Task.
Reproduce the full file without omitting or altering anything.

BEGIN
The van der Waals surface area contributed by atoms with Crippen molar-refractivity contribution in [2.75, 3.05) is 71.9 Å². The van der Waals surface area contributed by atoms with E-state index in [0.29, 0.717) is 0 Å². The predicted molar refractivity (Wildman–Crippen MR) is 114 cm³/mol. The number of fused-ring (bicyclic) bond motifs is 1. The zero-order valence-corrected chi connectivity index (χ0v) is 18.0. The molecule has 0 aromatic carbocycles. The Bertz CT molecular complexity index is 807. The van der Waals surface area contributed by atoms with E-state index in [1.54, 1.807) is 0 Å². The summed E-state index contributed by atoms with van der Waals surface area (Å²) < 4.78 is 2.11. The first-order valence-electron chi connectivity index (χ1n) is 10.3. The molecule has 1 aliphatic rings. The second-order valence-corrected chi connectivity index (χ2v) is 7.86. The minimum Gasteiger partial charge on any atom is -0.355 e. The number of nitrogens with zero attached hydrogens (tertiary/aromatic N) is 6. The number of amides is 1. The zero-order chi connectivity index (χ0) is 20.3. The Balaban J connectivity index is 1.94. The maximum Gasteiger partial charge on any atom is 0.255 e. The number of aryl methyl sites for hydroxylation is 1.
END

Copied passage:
The van der Waals surface area contributed by atoms with Crippen molar-refractivity contribution in [2.75, 3.05) is 71.9 Å². The van der Waals surface area contributed by atoms with E-state index in [0.29, 0.717) is 0 Å². The predicted molar refractivity (Wildman–Crippen MR) is 114 cm³/mol. The number of fused-ring (bicyclic) bond motifs is 1. The zero-order valence-corrected chi connectivity index (χ0v) is 18.0. The molecule has 0 aromatic carbocycles. The Bertz CT molecular complexity index is 807. The van der Waals surface area contributed by atoms with E-state index in [1.54, 1.807) is 0 Å². The summed E-state index contributed by atoms with van der Waals surface area (Å²) < 4.78 is 2.11. The first-order valence-electron chi connectivity index (χ1n) is 10.3. The molecule has 1 aliphatic rings. The second-order valence-corrected chi connectivity index (χ2v) is 7.86. The minimum Gasteiger partial charge on any atom is -0.355 e. The number of nitrogens with zero attached hydrogens (tertiary/aromatic N) is 6. The number of amides is 1. The zero-order chi connectivity index (χ0) is 20.3. The Balaban J connectivity index is 1.94. The maximum Gasteiger partial charge on any atom is 0.255 e. The number of aryl methyl sites for hydroxylation is 1.